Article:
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When the number of layers grows, the only thing that really works is metrics that cannot be goodhearted. Whenever those metrics exist, money becomes a perfectly good expression of success.

It might work to completely prohibit more than one layer of middle management. Instead, when middle manager Bob wants more people, he and his boss Alice come up with a contract that can't be gamed too much. Alice spins out Bob's org subtree into a new organization, and then it becomes Bob's job to buy the service from the new org as necessary. Alice also publishes the contract, so that entrepreneurs can swoop in and offer a better/cheaper service.

The ability to put up with bullshit is valuable: bullshit cannot be ignored once it is reified into real world objects, documents, habits.

Markdown has syntax for quotes: a line with > this on it will look like


Honestly "fiction" was enough of a spoiler. "As a child, we were always told that every sapient life is precious." made it a certainty.

Suggestion: "sangaku proving the Pythagoras' theorem". I wonder if it can do visual explanations.

Since Semyonova did not care to look at things from the peasants' point of view and mixed her research with attempts to convert, I wonder how many of the things she recorded were directly intended to shock her.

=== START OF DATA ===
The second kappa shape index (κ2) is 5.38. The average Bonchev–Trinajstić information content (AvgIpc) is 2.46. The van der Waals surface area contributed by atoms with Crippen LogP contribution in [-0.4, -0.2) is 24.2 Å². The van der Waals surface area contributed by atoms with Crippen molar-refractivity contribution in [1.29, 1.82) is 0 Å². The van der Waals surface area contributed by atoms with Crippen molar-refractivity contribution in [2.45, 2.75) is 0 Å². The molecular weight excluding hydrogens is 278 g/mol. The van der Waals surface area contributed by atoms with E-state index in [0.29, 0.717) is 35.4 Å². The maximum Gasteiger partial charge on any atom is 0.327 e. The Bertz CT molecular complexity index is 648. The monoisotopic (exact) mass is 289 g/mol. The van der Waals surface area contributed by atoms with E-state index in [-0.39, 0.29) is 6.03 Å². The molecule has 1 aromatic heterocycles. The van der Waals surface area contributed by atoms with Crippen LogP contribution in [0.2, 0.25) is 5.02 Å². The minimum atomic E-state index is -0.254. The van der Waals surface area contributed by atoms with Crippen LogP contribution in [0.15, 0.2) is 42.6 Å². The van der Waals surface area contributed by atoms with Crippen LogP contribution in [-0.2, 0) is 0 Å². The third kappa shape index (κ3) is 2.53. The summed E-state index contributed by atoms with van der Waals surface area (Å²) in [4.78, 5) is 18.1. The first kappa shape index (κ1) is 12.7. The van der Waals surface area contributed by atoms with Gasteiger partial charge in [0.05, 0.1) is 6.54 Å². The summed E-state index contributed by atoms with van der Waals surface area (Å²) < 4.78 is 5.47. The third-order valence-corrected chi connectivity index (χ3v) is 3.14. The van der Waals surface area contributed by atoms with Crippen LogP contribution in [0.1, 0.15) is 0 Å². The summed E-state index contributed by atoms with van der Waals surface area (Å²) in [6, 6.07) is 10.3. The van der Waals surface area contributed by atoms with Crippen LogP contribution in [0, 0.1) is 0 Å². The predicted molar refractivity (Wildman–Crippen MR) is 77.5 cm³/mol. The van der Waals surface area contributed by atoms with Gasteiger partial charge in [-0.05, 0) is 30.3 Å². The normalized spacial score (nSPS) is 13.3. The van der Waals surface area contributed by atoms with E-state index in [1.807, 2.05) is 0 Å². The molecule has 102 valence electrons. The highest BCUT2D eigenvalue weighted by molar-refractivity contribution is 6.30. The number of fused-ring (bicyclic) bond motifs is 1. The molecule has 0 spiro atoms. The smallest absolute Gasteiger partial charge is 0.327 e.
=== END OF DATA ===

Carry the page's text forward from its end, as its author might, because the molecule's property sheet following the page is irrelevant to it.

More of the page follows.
Hmm, I guess conflict resolution would be garbage, but simultaneous editing is rarely a good experience anyway. Otherwise storing and sharing text files using a file sync service is fairly good compared to other options. Thanks!


I wasn't aware of Etherpad. Other Google Docs equivalents seemed impossible to self-host and extend, so a non-starter.

I agree with your overview:

  • Etherpad provides collaborative editing, but integrating it with other services will probably take extra work
  • Logseq has better structure, but worse automation
  • Emacs can do most things on one computer, but rapid sharing is even harder

Pieces for a general purpose personal computing system. Ideally:

  • Edit data by hand
  • Store as plain text
  • Self-host, access from any device
  • Write formulas to derive data automatically
  • Mix and match structured data (markdown, tables, nested lists, whiteboard)
  • Search and navigate, like any wiki
  • Automate through a web API and webhooks
  • Collaborate in real time

The strict divide between high slack and low slack reminds me of synchronous and asynchronous companies: hybrids seem to work poorly.

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